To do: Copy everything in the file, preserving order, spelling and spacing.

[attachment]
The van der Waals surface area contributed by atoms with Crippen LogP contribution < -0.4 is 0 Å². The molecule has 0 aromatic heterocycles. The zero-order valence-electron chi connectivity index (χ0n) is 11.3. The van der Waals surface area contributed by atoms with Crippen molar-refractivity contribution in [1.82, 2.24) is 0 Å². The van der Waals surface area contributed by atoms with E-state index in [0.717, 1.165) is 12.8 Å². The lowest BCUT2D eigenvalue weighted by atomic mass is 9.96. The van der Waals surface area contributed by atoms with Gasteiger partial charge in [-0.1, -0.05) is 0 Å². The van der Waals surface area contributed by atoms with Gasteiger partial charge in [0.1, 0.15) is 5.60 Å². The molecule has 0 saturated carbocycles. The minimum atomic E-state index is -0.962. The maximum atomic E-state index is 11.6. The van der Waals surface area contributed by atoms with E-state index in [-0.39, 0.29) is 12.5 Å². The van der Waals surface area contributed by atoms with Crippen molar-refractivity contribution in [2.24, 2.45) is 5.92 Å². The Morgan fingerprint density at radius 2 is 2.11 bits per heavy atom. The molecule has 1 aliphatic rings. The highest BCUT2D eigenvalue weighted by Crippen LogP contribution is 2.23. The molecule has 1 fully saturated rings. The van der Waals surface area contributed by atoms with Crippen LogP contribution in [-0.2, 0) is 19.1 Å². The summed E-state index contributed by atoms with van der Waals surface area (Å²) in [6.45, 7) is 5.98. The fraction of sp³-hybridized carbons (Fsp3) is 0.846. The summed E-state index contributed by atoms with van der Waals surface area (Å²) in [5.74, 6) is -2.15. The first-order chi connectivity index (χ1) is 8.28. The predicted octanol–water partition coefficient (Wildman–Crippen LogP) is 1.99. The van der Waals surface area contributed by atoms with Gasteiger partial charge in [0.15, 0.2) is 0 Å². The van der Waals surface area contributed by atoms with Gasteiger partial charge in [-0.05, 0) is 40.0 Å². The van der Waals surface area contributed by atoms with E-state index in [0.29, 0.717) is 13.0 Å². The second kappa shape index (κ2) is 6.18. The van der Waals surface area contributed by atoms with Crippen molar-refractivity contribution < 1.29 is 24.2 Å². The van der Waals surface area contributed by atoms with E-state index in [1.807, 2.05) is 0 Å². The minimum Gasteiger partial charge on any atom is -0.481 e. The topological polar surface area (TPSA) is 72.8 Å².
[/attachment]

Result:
The van der Waals surface area contributed by atoms with Crippen LogP contribution < -0.4 is 0 Å². The molecule has 0 aromatic heterocycles. The zero-order valence-electron chi connectivity index (χ0n) is 11.3. The van der Waals surface area contributed by atoms with Crippen molar-refractivity contribution in [1.82, 2.24) is 0 Å². The van der Waals surface area contributed by atoms with E-state index in [0.717, 1.165) is 12.8 Å². The lowest BCUT2D eigenvalue weighted by atomic mass is 9.96. The van der Waals surface area contributed by atoms with Gasteiger partial charge in [-0.1, -0.05) is 0 Å². The van der Waals surface area contributed by atoms with Gasteiger partial charge in [0.1, 0.15) is 5.60 Å². The molecule has 0 saturated carbocycles. The minimum atomic E-state index is -0.962. The maximum atomic E-state index is 11.6. The van der Waals surface area contributed by atoms with E-state index in [-0.39, 0.29) is 12.5 Å². The van der Waals surface area contributed by atoms with Crippen molar-refractivity contribution in [2.24, 2.45) is 5.92 Å². The Morgan fingerprint density at radius 2 is 2.11 bits per heavy atom. The molecule has 1 aliphatic rings. The highest BCUT2D eigenvalue weighted by Crippen LogP contribution is 2.23. The molecule has 1 fully saturated rings. The van der Waals surface area contributed by atoms with Crippen LogP contribution in [-0.2, 0) is 19.1 Å². The summed E-state index contributed by atoms with van der Waals surface area (Å²) in [6.45, 7) is 5.98. The fraction of sp³-hybridized carbons (Fsp3) is 0.846. The summed E-state index contributed by atoms with van der Waals surface area (Å²) in [5.74, 6) is -2.15. The first-order chi connectivity index (χ1) is 8.28. The predicted octanol–water partition coefficient (Wildman–Crippen LogP) is 1.99. The van der Waals surface area contributed by atoms with Gasteiger partial charge in [0.15, 0.2) is 0 Å². The van der Waals surface area contributed by atoms with Gasteiger partial charge in [-0.05, 0) is 40.0 Å². The van der Waals surface area contributed by atoms with E-state index in [0.29, 0.717) is 13.0 Å². The second kappa shape index (κ2) is 6.18. The van der Waals surface area contributed by atoms with Crippen molar-refractivity contribution < 1.29 is 24.2 Å². The van der Waals surface area contributed by atoms with E-state index in [1.807, 2.05) is 0 Å². The minimum Gasteiger partial charge on any atom is -0.481 e. The topological polar surface area (TPSA) is 72.8 Å².